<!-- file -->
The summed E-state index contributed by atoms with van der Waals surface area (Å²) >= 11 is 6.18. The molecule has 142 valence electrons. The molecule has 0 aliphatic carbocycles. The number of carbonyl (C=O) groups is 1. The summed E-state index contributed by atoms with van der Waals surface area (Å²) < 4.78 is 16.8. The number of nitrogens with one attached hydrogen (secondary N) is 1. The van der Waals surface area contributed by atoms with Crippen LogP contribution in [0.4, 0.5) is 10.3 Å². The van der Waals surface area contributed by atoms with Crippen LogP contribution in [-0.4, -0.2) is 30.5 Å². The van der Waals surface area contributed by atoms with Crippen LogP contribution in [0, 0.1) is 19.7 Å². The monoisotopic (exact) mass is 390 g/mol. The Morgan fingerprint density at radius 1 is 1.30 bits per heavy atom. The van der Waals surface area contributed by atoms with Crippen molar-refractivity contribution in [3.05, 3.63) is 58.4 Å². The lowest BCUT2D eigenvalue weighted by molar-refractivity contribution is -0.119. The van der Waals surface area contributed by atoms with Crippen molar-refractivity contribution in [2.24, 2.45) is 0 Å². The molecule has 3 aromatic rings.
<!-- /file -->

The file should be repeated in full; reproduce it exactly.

The summed E-state index contributed by atoms with van der Waals surface area (Å²) >= 11 is 6.18. The molecule has 142 valence electrons. The molecule has 0 aliphatic carbocycles. The number of carbonyl (C=O) groups is 1. The summed E-state index contributed by atoms with van der Waals surface area (Å²) < 4.78 is 16.8. The number of nitrogens with one attached hydrogen (secondary N) is 1. The van der Waals surface area contributed by atoms with Crippen LogP contribution in [0.4, 0.5) is 10.3 Å². The van der Waals surface area contributed by atoms with Crippen LogP contribution in [-0.4, -0.2) is 30.5 Å². The van der Waals surface area contributed by atoms with Crippen LogP contribution in [0, 0.1) is 19.7 Å². The monoisotopic (exact) mass is 390 g/mol. The Morgan fingerprint density at radius 1 is 1.30 bits per heavy atom. The van der Waals surface area contributed by atoms with Crippen molar-refractivity contribution in [3.05, 3.63) is 58.4 Å². The lowest BCUT2D eigenvalue weighted by molar-refractivity contribution is -0.119. The van der Waals surface area contributed by atoms with Crippen molar-refractivity contribution in [2.24, 2.45) is 0 Å². The molecule has 3 aromatic rings.